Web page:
"Something else to worry our readers about," comments David Passell as he forwards this URL to us. At the end of the article click on “How to secure your computer and online accounts” for 10 actions to consider for your protection.
Here's that word FREE. "For the storage of your photos, Google Photos is free, has unlimited storage, and is available on iOS devices. What's not to like about this scenario?" asks Jim Hamm. See http://bgr.com/2015/05/28/google-may-have-just-won-the-cloud-wars-with-google-photos/ and take a look at this article, dated 5-28-15: http://bgr.com/tag/google-io-2015/
David Passell relates this helpful info: "While the cloud has appeared just in time to offer free and easy access to gigabytes of storage space, some people like to keep their data close to hand. Here are some of the best storage devices money can buy that will help you keep your data safe." http://www.zdnet.com/best-storage-devices-from-usb-flash-drives-to-raid-units-7000023992/
"If one wants to store their data, pictures, etc., in the cloud, be sure you are comfortable that the company is going to be around so you can access your data later on. This is the reason I'm more comfortable backing my 'stuff' up to my own external hard drive."
Here's that word, FREE, as Prez Art Gorski tells about an app named Box. "Box is an alternative to DropBox for storing files in the 'cloud.' They’ve just released new iPhone and iPad apps and, if you install one of these and sign up now, you’ll get 50GB of free on-line storage." http://blog.box.com/2014/01/get-the-all-new-box-for-iphone-and-ipad-50bg-free/
Yes, we're still concerned about storage security. Jim Hamm writes, "For your possible interest, here is an article about storage security -- or lack thereof -- in the cloud. For reasons mentioned in the article, I don't, and wouldn't, store passwords in the cloud. I wouldn't even use a Password Manager to store passwords in the cloud."
That word gets our attention: FREE! Jim Hamm notifies us, "If you use Gmail for your email client, here's good news: you've now got 15GB of storage -- up from 10GB previously."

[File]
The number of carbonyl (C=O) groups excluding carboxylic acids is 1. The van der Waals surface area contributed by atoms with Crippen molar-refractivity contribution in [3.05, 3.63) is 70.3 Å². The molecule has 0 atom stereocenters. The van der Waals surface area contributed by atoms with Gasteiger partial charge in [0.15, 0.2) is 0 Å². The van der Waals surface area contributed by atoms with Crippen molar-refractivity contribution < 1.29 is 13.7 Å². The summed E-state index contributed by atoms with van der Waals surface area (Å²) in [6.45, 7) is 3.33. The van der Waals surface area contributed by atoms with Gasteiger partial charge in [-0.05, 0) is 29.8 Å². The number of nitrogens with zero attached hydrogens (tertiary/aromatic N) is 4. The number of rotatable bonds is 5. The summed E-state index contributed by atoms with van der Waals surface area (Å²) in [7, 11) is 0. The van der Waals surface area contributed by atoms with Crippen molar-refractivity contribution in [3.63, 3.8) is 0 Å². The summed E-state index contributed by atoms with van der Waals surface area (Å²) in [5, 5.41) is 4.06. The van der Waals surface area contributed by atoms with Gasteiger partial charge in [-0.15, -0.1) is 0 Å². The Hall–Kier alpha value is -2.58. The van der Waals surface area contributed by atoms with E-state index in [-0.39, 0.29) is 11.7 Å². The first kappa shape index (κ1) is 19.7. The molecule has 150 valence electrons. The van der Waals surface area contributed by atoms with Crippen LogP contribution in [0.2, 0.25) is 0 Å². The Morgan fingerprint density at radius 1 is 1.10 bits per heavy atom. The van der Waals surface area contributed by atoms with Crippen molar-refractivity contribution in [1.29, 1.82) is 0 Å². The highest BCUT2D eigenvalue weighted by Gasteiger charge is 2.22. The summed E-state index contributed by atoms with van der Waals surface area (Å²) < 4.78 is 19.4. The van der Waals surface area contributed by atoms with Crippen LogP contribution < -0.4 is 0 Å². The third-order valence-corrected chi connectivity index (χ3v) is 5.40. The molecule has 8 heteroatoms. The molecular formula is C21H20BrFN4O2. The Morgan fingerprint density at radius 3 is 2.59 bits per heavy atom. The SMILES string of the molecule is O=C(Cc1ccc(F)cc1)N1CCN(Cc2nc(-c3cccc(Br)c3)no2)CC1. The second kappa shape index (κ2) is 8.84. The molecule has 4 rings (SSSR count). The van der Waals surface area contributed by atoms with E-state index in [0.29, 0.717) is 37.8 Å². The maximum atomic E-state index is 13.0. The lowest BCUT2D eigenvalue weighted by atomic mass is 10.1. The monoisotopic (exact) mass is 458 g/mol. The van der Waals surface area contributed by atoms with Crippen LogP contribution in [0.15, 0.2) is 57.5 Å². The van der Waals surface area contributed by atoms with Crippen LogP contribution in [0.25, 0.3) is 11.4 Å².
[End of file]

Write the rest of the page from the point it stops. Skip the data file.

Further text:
There's some Unified Cloud Storage for FREE across Google Drive, Gmail and Google+Photos. After the first 15GB the upgrade plan starts at only $4.99 a month for 100GB. The next couple of weeks brings the staged roll out.
Here's a risk that Jim Hamm describes, "Storing 'stuff' in the Cloud has its advantages, but also a real risk, too. Take a read on this article where Google just shut an individual off from his Cloud storage. He hadn't done anything wrong to violate any of Google's policies, but someone or something at Google thought he had."
(Scroll down and consider the logic of those 95 comments already posted on that site.)
"Which brings me to Gmail. For quite some time I've used Google's web-based Gmail for all my email storage. i no longer download anything to my computers or iPad -- I do everything online. What if Google suddenly shut me off from my Gmail account? All of my emails -- both read and unread -- are stored there, not on my computer. Not a pleasant thought to contemplate. I'd survive, but what a pain.
Here's Jim's conclusion, "I would never store anything of value in the Cloud. I much prefer an external hard drive for my extra storage. Could something like this happen with a Microsoft or Apple Cloud storage? I'd guess it's possible. Just something for you to think about when you use the Cloud."
"Several options to store items in the Cloud have become available recently, and Amazon offers another one." See the article here. Jim Hamm passes along these details. "You can get 5 GB free, and Amazon even has a desktop app available. One good use of Cloud storage, as an example, is to store pictures that you want to keep in a couple — or more — of Cloud locations. This way, you've always got a backup of those important pictures you don't want to lose — and free up storage space on the disk in your computer."
Jim Hamm immediately gets our attention with, "Would you like 7GB of free storage?" There's that word FREE. He goes on to suggest, "Take a look at Microsoft's SkyDrive, which is explained in the following article. I just set it up, and it functions just like Dropbox, only with a lot more storage:
"Or, you could consider the new Google Drive, which offers 5GB of free storage. See here.
"Or, set them both up. Coupled with Apple's iCloud free storage of 5GB, you now have 17GB of free 'Cloud' storage available. What's not to like about this? Of course, it might be a bit confusing remembering what you've got stored where....(grin)...." Jim
"With interest in the Cloud increasing with more competing services, this article may interest our members," remarks David Passell. "I don't see any mention of Apple's service (iCloud??? don't even remember what it's called). We use Dropbox." The article compares Google Drive, SkyDrive, DropBox, Box, and SugarSync.